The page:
Having large families was probably okay when I was born in the 1960s, but the population has doubled since then. It is imperative that people understand that climate change and extreme forest fires is a societal problem and no solution short of changing society will make a difference. As long as we continue to have large families, every problem imaginable will continue to happen. If there were only 1 billion of us, there would be plenty of resources to go around for ourselves and our fellow species.

When a Forest is a Forest

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This is what Earth really looks like. Can you find my 6’1″ tall son in the photo. Stout Grove, Crescent City, California.

One of the few places on Earth that still looks like Earth is the old-growth redwoods. If you have not been, go on a pilgrimage to see one of the last remaining sacred sites not yet destroyed by civilization.

A real forest has at least four or five vegetation layers. Look for ground cover, shrubs, understory trees, canopy of old-growth fire-proof trees and unique sounds of wildlife. The topsoil is a spongy, loamy, moist mycelium network up to 10′ thick; yes, feet. When walking into an old-growth forest, the temperature drops 10˚F, the oxygen and humidity rise 10 percent. The moment an ancient, lush and fecund forest is entered, it becomes obvious what is causing climate change and global warming: true forests are gone.

We should never have to “enter” a natural ecosystem. Until Columbus invaded the Americas, wild landscapes were ubiquitous. We have environmental amnesia. We have forgotten the wild. Humans live too short a time to see the destruction civilization causes and know what the earth really looks like.

Fire is natural, but current tree-plantation forests burn catastrophically hot. Cool fires dancing around old growth trees should be in the landscape every 4 or 6 years.

Combined Stakeholder Costs Harmed by Fires Caused by Clear-Cutting far Exceed Timber Industry Profits

All stakeholders harmed by clear-cutting’s side affects must confront the timber industry, politicians and the U.S. Department of Interior together.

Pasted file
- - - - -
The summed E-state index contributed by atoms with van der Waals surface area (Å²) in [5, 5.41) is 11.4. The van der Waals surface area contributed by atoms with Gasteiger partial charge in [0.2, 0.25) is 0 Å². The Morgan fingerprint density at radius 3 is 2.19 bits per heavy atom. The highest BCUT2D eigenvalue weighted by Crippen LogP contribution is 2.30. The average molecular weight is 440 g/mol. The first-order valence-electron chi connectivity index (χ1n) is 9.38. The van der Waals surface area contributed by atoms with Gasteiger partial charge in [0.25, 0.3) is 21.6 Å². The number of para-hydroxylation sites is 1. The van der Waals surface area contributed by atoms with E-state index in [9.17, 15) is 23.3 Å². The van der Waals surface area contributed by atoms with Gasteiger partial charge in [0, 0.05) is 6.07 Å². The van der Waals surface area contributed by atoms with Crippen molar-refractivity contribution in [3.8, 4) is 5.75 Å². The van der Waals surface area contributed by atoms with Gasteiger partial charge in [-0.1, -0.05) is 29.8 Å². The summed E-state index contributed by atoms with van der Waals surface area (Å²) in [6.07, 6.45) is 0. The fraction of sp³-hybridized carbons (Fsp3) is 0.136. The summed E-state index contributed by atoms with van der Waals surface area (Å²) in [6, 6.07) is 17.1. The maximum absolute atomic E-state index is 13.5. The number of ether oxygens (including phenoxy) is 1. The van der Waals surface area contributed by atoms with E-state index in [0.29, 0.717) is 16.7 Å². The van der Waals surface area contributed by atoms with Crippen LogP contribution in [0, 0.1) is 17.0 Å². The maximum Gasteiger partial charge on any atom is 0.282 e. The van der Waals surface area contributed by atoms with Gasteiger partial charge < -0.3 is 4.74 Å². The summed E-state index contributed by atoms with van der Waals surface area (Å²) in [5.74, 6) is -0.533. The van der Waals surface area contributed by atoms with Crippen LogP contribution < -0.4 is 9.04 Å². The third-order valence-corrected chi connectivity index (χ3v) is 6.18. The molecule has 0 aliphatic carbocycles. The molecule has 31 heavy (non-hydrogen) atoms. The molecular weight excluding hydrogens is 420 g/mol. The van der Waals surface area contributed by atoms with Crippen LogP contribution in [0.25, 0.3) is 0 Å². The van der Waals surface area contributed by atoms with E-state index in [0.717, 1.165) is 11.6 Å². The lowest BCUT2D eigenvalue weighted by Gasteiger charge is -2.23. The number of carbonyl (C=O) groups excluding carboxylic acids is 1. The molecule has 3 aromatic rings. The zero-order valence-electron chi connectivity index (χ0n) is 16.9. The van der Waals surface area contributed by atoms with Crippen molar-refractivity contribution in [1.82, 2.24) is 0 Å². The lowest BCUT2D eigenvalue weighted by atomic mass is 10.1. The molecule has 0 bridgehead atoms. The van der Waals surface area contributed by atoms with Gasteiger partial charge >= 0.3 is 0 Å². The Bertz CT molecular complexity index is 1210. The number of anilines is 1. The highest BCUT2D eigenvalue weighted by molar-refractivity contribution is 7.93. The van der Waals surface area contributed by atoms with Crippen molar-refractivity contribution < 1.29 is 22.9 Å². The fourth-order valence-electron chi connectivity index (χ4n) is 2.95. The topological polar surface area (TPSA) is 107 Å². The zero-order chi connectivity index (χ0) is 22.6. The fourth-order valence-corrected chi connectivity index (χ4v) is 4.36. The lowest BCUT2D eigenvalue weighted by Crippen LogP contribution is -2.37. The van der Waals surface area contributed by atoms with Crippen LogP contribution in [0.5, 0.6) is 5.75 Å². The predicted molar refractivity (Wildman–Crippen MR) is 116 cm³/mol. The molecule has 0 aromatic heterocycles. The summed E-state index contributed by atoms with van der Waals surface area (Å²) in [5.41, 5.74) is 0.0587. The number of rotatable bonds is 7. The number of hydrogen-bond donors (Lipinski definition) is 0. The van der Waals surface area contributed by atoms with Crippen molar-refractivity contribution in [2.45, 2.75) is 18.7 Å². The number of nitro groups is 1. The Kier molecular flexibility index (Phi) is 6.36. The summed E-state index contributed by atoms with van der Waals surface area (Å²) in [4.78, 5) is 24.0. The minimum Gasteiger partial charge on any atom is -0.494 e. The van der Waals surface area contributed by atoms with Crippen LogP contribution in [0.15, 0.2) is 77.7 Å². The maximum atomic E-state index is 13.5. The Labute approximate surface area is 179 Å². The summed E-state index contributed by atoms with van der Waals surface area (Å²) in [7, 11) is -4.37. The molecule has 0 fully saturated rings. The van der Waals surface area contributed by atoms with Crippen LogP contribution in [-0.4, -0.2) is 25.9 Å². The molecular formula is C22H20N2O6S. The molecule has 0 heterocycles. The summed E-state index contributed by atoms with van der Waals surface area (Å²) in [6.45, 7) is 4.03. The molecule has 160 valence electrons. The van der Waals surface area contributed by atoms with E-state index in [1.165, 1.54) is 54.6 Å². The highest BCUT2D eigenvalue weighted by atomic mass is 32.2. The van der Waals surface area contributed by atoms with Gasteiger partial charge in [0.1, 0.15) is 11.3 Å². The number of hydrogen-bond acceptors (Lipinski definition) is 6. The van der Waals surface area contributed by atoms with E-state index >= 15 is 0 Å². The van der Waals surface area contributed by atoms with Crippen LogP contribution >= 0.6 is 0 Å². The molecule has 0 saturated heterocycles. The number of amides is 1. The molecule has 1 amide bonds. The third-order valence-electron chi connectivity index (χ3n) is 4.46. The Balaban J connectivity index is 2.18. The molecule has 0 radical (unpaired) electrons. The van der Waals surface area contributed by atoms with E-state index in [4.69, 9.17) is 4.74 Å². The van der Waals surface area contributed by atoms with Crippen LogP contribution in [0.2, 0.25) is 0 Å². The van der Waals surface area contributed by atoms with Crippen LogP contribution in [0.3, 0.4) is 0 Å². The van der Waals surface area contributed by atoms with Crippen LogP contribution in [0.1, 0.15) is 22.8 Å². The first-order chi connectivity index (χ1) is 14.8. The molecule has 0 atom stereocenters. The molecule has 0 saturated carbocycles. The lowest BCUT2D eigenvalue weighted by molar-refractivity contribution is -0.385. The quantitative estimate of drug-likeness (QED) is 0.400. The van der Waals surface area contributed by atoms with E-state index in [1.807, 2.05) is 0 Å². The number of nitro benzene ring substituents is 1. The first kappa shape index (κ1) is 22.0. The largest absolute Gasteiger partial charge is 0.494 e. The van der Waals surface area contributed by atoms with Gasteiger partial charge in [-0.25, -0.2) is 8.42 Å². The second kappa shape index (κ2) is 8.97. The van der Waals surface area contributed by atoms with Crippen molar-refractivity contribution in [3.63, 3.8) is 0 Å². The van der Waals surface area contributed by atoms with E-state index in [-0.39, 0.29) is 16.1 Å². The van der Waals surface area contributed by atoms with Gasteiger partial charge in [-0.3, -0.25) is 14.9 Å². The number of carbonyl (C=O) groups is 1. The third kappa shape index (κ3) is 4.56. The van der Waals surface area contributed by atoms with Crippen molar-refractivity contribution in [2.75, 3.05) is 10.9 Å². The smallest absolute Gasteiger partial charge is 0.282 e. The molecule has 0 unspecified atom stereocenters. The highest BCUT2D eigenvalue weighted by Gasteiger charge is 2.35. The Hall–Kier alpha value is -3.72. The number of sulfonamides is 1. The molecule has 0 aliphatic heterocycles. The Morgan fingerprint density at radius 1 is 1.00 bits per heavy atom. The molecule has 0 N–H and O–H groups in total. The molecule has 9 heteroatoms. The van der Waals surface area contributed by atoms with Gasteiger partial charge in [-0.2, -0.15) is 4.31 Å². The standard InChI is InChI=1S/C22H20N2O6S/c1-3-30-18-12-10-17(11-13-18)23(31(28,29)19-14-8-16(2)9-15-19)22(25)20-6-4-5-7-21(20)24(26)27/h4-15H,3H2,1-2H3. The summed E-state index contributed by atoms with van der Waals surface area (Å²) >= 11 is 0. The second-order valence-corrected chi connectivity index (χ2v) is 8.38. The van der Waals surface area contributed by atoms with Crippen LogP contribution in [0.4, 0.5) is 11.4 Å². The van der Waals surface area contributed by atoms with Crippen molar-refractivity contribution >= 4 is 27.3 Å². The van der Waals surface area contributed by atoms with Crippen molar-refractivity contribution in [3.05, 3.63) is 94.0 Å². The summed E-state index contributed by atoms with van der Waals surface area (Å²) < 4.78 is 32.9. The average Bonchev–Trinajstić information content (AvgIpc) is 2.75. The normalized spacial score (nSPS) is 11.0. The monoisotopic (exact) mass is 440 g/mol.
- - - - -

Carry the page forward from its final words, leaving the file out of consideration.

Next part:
Stakeholders harmed by short-sighted forestry practices include: real estate, tourism, hospitality and generally the chamber of commerce. Also harmed are the school districts, parents, children, and of course other species.

In my city of Ashland, Oregon, the one theater company loses as much money in one or two days, when the theater is closed from fire smoke, as the local timber industry profits in a year. The loss in the real estate industry from a severe summer smoke season is significant, as buyers leave the region. Every business on main street suffers as tourists and residence walk around for months with masks on. Some of the worst air quality in the world is found in the American west during the summer smoke season.

If all stakeholders account for their financial and health costs caused by summer fires and climate-change, it will be less expensive to leave the forests standing or replace clear-cuts with selective young-tree cuts. Because the board feet would have to come from wider selected-cut area vs. focused clear-cuts, the timber industry can continue in a sustainable manner.

There are far more jobs threatened by the fires caused by clear-cutting than there are in the timber industry. Even in timber towns in BC Canada, no more than 25 percent jobs are directly or indirectly dependent on the timber industry.

The Only Solution is to End Clear-Cutting

In Oregon alone, the timber industry proposes spending four billion dollars more on fire suppression and thinning in order to preserve clear-cutting.[3] Two problems: First, it will cost $4 billion Oregon does not have. Second, it will not solve the problem because it does not stop clear-cutting.

As long as the entire west coast U.S. is covered by mono-age, densely planted, clear-cuts and not by bio-diverse old-growth forests, catastrophic forest fires and climate change will continue.

One More Thing

Don’t just become an activist, become an activist politician who can make real change. One has 1,000x more power and influence as a county commissioner or congressman vs. writing a letter to one. If holding office is not an option, join a group to support a friend who can. Also, volunteer with a local environmental nonprofit. Lastly, register for the Green Party[2] and start to make a difference locally.

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Chuck Burr is author of Culturequake: The Restoration Revolution.

Editor, Beth Brown.


Featured Image: Travel Japan Blog.

[1] Chuck Burr. Culturequake, Climate Change: Deforestation is the Cause.

[2] Green Party US.

[3] Oregon Public Broadcasting. Oregon Governor’s Council Projects Big Bill To Manage Wildfire. September 26, 2019.